Sunday, May 13, 2012

Venom (VENOM.WAD)

VENOM
by Ola Björling


Before Ola released Tantrum 2, a remastering of his original Tantrum, he put out Venom, another MAP01 replacement for Doom II. The biggest noticeable difference between Tantrum (2) and Venom is that Tantrum is predominantly brown with a few green marble areas, whereas Venom is the opposite – mostly green marble with a few brown / tan brick sections. Otherwise, what you have contains much the same combat, if a bit toned down. As usual, Ola has no included storyline. Venom is just a celebration of the aesthetic pioneered in Thy Flesh Consumed.


If the map has any real failing, it's that it's very linear, where Tantrum 2 had multiple ways you could approach certain areas. It's not a big issue unless you're into exploring. If you just want to run a Doom II obstacle course, then Ola has you covered. You start out in a marble-columned room and open up one of the map's four wings, fight your way to the end, then flip a switch that opens up a path in another one of the cardinal directions. The north wing is the longest and most intricate, while the end section is just a honeycomb of rooms you open in a clockwise direction until the center chamber, which houses the exit, is revealed.


As I said before, Venom plays like a less-abusive Tantrum 2. Certainly, Ola dumps you into a few dicey situations (one of which I'll say is pretty unfair to the player), but you usually have an out when dealing with the demonic hordes, like the invulnerability tucked into a corner of the northern murder pit. Other moments like the hell knight corps on the return or the chaingunner wave in the eastern wheel reward patience and attention to detail. The encounter I dare call unfair is the penultimate room. It's not so bad if you rush into the blind drop, but if you make the mistake of creeping up to the edge and waking up the baddies in front of you, there's a good chance you'll get squashed.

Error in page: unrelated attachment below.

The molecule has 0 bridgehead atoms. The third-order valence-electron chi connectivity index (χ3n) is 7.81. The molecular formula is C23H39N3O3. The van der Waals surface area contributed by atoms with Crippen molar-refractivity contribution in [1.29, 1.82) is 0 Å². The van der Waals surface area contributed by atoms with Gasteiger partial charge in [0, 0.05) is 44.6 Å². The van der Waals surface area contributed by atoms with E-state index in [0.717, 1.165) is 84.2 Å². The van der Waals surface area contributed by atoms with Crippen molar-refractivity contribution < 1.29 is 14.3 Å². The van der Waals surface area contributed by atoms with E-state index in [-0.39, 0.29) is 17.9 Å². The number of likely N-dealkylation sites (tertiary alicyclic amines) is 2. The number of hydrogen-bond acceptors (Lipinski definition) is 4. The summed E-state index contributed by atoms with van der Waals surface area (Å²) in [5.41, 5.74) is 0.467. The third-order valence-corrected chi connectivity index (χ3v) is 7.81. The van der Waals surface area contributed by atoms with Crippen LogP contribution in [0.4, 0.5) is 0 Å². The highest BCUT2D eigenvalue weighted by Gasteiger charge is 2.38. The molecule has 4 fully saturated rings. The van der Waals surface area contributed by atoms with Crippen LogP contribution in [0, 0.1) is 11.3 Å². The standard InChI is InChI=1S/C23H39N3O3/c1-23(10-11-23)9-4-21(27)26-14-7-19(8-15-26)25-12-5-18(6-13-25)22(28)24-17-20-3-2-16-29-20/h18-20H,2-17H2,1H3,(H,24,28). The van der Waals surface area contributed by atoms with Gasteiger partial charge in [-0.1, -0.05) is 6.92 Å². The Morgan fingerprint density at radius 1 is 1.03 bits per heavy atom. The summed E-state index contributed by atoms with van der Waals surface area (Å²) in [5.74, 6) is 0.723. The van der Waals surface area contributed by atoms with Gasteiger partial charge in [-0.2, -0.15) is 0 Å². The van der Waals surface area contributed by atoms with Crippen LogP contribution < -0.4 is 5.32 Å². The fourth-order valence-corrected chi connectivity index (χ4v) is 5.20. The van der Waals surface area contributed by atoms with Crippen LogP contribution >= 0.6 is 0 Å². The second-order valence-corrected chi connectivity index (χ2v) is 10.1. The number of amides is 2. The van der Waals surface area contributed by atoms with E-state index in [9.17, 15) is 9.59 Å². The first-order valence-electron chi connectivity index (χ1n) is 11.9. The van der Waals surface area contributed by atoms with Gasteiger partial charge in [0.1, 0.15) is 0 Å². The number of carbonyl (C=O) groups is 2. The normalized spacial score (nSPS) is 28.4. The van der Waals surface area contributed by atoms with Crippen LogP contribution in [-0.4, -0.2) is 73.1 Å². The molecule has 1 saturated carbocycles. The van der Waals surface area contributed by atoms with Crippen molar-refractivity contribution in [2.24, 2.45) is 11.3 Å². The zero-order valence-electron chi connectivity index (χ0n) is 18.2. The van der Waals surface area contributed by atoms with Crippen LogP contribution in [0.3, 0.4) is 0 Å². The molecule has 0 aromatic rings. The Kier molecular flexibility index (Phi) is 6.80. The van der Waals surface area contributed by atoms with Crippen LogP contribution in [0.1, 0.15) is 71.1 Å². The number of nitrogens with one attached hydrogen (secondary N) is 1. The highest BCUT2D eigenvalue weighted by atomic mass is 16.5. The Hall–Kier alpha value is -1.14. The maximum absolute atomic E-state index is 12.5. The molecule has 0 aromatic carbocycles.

Venom is every bit as gorgeous as Tantrum 2. Lighting and detailing are phenomenal, as is typically the case with Ola. Just check out the torches in the hell knight corners or the entire eastern wheel room. The brown metal support texture pervades the map, but it's a nice contrast to the green marble, and doesn't feel at all obtrusive. The whole map is just incredibly well done, architecture and all. If nothing else, it's worth loading the map up with no monsters just to walk around and admire the care Björling has put into this marvel.


You should really play Venom. It's an attractive vanilla Doom II map with plenty of action to satisfy veterans. Björling once again outdoes himself; it's plain to see why it was chosen as one of Doomworld's Top 10 WADs of 1998. While it's not as fun in terms of exploration, it's still a great experience. I wish Ola had been as prolific an author as his contemporaries, like Malcolm Sailor, because he cooks up some great stuff. In any event, download Venom, run it in the source port of your choice, and have a blast. It's worth it.



...OR IS IT CARNAGE?

This post is part of a series on
Doomworld's Top 10 WADs of 1998

Gothic DM 2Cyberdreams
PhobosEarth
VenomTantrum 2
DICKIE10Run Buddy
ODESSA14Crestfallen

1 comment:

  1. I love your 'selection menus' for top ten wads for 1994-1998 and 2011 (and like I said in Planisphere 2, almost all of 2012, it just lacks a menu). Good way to organize. :)

    I think at some point it should be a goal to get 1999-2010 fully covered as well, but of course I mean a long term goal. :)

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